The following is a guest post from my dad – a fellow travel and points aficionado! Dad and my mom recently got back from a trip to New Zealand, and have some great tips to share about getting there with Air New Zealand!
I wasn’t looking forward to traveling to the land of Hobbits and the Lord of Rings with Air New Zealand in an economy seat on a Boeing 777, especially because the Premium Economy “Space Seat” and Business products would be looking pretty good viewed from the back of the plane. But we were able to grab seats 34 J and K for an extra fee of $90 in both directions to and from Los Angeles, and these are definitely worth trying to book if you can.
This pair of seats is great if you are traveling with a companion, right at the front of the Economy cabins, with an exit door to one side and a galley wall across from the aisle. The exit door does not have a bump-out so leg room is unrestricted, though it can get a bit cold. We were able to stretch out which is a valuable benefit on an eleven or twelve hour flight. The seats are also very private because Economy pax are not supposed to pass through the curtain to the forward Premium Economy section, and we found that generally people did follow the rules. Large entertainment screens pull up from the side of the seat, a bit like some business seats, rather than being mounted in the seat backs.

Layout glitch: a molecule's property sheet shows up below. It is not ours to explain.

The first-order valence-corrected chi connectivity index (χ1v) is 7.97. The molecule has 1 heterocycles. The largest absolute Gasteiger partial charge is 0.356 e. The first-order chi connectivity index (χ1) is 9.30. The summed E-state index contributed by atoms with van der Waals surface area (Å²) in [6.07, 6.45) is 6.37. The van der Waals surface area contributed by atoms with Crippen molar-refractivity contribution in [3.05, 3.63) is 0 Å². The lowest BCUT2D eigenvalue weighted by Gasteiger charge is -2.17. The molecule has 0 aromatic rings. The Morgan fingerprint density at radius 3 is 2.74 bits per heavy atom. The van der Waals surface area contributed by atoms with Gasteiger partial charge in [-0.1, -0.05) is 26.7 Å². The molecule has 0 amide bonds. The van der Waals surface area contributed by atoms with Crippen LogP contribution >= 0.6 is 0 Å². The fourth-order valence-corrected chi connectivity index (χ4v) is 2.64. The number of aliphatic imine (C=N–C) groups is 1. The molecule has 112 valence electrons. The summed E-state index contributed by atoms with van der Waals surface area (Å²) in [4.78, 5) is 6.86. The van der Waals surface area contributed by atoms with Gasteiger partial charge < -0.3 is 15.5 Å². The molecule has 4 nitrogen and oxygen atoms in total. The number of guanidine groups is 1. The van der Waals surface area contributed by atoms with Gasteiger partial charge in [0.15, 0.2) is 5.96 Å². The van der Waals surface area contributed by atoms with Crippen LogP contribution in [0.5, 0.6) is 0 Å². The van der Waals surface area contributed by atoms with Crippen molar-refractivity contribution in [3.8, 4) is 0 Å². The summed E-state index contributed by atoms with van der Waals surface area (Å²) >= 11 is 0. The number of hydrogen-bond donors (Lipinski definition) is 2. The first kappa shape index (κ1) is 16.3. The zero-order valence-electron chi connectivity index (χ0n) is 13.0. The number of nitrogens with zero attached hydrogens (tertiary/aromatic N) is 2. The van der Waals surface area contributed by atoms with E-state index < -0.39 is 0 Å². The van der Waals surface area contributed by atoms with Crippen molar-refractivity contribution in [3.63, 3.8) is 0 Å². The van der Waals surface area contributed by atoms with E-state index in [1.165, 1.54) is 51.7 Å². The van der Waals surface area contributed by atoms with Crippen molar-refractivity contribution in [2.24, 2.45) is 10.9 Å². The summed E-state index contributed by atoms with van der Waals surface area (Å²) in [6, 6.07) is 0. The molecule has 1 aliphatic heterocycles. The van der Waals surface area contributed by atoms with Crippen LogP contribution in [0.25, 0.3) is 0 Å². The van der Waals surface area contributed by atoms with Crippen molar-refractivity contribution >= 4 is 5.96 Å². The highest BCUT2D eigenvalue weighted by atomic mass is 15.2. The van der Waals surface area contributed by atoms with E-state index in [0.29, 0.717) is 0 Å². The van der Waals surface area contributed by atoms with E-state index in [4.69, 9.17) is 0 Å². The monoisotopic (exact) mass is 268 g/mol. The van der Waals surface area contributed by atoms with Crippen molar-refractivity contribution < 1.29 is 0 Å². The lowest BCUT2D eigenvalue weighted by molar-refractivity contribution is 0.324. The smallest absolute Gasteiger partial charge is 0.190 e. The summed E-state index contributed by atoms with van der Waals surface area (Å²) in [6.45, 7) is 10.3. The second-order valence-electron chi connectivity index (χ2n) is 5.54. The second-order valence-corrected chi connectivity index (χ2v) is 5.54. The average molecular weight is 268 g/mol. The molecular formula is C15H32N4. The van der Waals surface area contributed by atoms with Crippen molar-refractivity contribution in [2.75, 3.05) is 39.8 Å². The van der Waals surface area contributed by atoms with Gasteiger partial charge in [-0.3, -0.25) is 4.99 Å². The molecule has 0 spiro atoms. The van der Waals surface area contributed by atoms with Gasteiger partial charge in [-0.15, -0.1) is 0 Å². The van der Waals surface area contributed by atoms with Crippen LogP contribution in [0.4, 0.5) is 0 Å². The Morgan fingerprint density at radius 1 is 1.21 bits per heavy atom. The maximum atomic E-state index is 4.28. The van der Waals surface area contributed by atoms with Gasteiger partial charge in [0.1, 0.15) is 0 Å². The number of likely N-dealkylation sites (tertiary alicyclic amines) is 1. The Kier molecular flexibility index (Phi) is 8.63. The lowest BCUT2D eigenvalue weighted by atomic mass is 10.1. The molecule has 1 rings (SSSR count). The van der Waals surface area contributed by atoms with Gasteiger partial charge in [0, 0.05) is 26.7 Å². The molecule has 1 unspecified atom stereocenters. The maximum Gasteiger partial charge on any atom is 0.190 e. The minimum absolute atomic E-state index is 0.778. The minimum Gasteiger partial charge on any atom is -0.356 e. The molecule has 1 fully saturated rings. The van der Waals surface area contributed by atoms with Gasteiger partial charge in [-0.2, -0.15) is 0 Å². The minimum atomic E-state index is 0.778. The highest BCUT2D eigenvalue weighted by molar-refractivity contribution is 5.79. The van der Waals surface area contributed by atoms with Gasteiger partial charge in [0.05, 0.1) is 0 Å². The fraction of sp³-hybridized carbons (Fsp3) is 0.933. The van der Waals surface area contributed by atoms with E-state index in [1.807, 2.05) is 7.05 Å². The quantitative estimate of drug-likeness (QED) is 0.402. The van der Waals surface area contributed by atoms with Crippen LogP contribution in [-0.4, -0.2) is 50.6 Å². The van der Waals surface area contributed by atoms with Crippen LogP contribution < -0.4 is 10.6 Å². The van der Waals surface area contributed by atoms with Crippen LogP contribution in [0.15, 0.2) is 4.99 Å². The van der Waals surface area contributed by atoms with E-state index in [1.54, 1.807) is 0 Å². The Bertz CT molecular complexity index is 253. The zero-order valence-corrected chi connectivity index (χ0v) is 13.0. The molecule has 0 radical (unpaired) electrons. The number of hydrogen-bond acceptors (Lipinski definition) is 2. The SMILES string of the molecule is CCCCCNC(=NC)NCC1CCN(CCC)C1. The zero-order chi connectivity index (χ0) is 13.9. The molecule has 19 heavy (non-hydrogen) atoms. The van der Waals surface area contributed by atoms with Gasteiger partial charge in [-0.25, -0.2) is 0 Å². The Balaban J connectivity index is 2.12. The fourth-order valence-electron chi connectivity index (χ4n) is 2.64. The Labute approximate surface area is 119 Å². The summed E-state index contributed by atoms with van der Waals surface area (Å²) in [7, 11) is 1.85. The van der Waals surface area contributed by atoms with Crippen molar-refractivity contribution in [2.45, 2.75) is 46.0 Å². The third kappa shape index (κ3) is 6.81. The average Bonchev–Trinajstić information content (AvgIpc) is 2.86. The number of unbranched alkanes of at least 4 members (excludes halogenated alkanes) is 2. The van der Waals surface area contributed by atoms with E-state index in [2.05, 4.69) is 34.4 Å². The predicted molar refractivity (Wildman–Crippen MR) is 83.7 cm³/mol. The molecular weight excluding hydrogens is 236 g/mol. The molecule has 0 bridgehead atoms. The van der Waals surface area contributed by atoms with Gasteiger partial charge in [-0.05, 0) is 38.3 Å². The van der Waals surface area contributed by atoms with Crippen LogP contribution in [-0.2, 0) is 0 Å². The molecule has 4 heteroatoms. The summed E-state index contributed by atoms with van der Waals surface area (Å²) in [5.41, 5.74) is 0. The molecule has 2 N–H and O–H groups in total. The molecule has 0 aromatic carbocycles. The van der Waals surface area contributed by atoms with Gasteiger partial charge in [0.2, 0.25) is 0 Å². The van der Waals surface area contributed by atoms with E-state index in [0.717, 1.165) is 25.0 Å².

However, a few tips to keep in mind:
- Only the -300 series 777 offers a pair of seats with this much leg room. The -200 series does not.
- Air NZ sometimes are prone to changing equipment, and won’t notify you automatically if there’s a change. Keep an eye on your seat assignments right up to check in time (as we learned – see next line).
- On a shorter MEL-AKL leg of our trip, these seats turned out to be broken and we discovered at check in that we’d been moved to bulkhead seats (grrr). Thanks to some negotiating skills, we persuaded Air NZ to upgrade us to Premium Economy Space Seats, so a good outcome on this occasion.
- Overhead locker space is limited because of the exit door, so try to board as soon as possible; paid seats in Economy are considered as Priority Boarding but this is not marked on your boarding pass, but this gets you a more or less front of line pass.
All in all we found this to be a great way to enjoy a lot of extra leg room and cabin space for a fraction of what we would have paid to sit up front.